associate header cells and data cells in tables. Research has shown
that SCOPE is not supported by any known assistive technology and
therefore should not be advocated.

Proposed Change:

Remove the SCOPE HTML technique, OR indicate that it is not supported
yet, and TH & TD are preferable

Response from Working Group:

We have added a User Agent note on H63 that warns users about the poor
support in earlier versions of sceen readers. Current screen readers
have come a long way in supporting SCOPE but there are still some
minor problems. At the current time, we recommend the use of the
element wherever possible. However, there are some circumstances where
SCOPE is desirable. We have added a similar note to the table
techniques (H51 and H43) recommending the TH element over the Scope
attribute and suggesting the use of Stylesheets to adjust the look of
the TH element.

Comment 55:

(Issue ID: LC-1079)

Example 1 - "A form that uses colour and an asterisků": Research has
shown that screen readers differ in their approach to asterisks - some
do not read them out at all.

Proposed Change:

Remove this example, and provide additional examples, such as using
the word "required" instead of an asterisk (I am happy to write these)

Response from Working Group:

The Working Group tested three screen readers for support of the
asterisk character. Two of three spoke the asterisk character using
the default settings.  In one screen reader the default settings had
to be modified in order for the asterisk character to be spoken.  The
group feels that this level of support for the asterisk character is
sufficient to include the example.  However, we understand that screen
readers in languages other than English my have difficulty speaking
single characters so we have also included the example from How to
Meet 1.3.2 , A form that uses color and text to indicate required
fields, in the How to Meet document for 1.3.1.

Comment 56:

(Issue ID: LC-1080)

Add failure: Add a failure where the default underline is removed from
linked text - therefore links are only differentiated from normal text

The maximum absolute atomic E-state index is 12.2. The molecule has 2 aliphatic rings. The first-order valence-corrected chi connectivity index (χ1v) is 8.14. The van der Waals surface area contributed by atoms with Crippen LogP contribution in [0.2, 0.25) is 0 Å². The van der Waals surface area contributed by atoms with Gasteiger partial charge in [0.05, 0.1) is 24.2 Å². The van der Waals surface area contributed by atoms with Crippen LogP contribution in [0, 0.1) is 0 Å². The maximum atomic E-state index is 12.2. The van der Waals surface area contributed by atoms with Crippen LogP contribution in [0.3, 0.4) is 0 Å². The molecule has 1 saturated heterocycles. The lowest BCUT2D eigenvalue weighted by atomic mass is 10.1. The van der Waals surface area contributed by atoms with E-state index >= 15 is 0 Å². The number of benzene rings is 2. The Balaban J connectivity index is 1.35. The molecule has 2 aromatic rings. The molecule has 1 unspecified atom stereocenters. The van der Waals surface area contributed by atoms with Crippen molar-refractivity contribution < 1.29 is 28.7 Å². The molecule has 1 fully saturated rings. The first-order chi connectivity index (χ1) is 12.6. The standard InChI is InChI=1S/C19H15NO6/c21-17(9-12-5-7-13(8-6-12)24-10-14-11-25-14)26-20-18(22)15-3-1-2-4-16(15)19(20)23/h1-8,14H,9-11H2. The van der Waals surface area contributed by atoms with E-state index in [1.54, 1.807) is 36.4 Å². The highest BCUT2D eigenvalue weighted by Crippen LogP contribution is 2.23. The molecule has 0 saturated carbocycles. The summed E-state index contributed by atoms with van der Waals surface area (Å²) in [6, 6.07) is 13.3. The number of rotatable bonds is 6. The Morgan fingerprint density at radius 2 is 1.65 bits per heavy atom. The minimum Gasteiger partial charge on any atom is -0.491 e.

through colour alone

Proposed Change:

I am happy to create this failure

Response from Working Group:

The committee agrees that underlined links are important when they are
part of a sentence or paragraph or other area where they could be
mistaken as non-linked text.

However, there may be good reasons to remove underlining when the link
is part of a navigation bar, site map, table of contents or other
navigation structure that contains many links together. In cases where
it is clear that all text is linked, the removal of the underlines
would make less clutter and therefore could help some people with
cognitive disabilities. Also there are instances where low vision or
users with cognitive disabilities find that underlines inhibit
accessibility and some users have asked us to allow webmasters to use
some other visual non-colour clue apart from underlines for links.
Therefore, we have provided the following failure:

F73: Failure of SC 1.4.1 due to creating links that are not visually
evident without color vision

Comment 57:

(Issue ID: LC-1081)

Example 2: As previously discussed, people who use screen readers
(people with vision impairments and people with dyslexia) expect that
the order of the site with CSS on matches the order of the site with
CSS off

Proposed Change:

Change this example so that the order of the content is the same with
CSS on or off

Response from Working Group:

Success criteria 1.3.2 (formerly 1.3.3) does not require that the
reading order be the same with CSS off as with it on. It only requires
that if the order can change the meaning, the correct order can be
determined. Example 2 is therefore an appropriate illustration of
conforming to this success criterion.

Comment 58:

(Issue ID: LC-1082)

Needs examples: This SC needs examples in order to fully understand
the implications

Proposed Change:

I am happy to create some examples (eg. See the use of dots - and
equivalents - at:

Response from Working Group:

We have added two examples to the How to Meet document of 1.3.3
(formerly 1.3.5).

Comment 59:

(Issue ID: LC-1083)

Move to Level 1: From what I understand, this is the equivalent of
making sure information is not provided via colour alone, so why is it
at Level 2?

Proposed Change:

Move 1.3.5 to Level 1

Response from Working Group:

Because assistive technology may not be able to preserve shape, size,
visual location, or orientation of components when it transforms
content to an alternate presentation, this success criterion has been
moved to level A.

Received on Thursday, 17 May 2007 23:47:56 UTC